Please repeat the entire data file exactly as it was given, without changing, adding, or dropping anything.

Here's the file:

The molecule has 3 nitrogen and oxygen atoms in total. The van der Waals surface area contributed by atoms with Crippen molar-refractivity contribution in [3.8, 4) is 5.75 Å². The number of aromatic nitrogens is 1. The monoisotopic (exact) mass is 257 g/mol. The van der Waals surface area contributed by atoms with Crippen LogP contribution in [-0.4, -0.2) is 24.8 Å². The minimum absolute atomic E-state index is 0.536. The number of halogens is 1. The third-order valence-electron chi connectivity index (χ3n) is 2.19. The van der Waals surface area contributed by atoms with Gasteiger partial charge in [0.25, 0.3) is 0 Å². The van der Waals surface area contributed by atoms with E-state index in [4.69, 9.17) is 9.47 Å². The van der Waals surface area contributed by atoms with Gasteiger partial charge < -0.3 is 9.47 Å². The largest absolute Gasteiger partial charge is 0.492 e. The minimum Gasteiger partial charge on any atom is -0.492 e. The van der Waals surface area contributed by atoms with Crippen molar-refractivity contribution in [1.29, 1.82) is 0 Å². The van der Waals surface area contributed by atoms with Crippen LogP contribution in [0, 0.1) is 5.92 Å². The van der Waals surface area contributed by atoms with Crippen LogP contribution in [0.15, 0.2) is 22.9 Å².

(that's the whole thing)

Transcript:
The molecule has 3 nitrogen and oxygen atoms in total. The van der Waals surface area contributed by atoms with Crippen molar-refractivity contribution in [3.8, 4) is 5.75 Å². The number of aromatic nitrogens is 1. The monoisotopic (exact) mass is 257 g/mol. The van der Waals surface area contributed by atoms with Crippen LogP contribution in [-0.4, -0.2) is 24.8 Å². The minimum absolute atomic E-state index is 0.536. The number of halogens is 1. The third-order valence-electron chi connectivity index (χ3n) is 2.19. The van der Waals surface area contributed by atoms with Gasteiger partial charge in [0.25, 0.3) is 0 Å². The van der Waals surface area contributed by atoms with E-state index in [4.69, 9.17) is 9.47 Å². The van der Waals surface area contributed by atoms with Gasteiger partial charge < -0.3 is 9.47 Å². The largest absolute Gasteiger partial charge is 0.492 e. The minimum Gasteiger partial charge on any atom is -0.492 e. The van der Waals surface area contributed by atoms with Crippen molar-refractivity contribution in [1.29, 1.82) is 0 Å². The van der Waals surface area contributed by atoms with Crippen LogP contribution in [0, 0.1) is 5.92 Å². The van der Waals surface area contributed by atoms with Crippen LogP contribution in [0.15, 0.2) is 22.9 Å².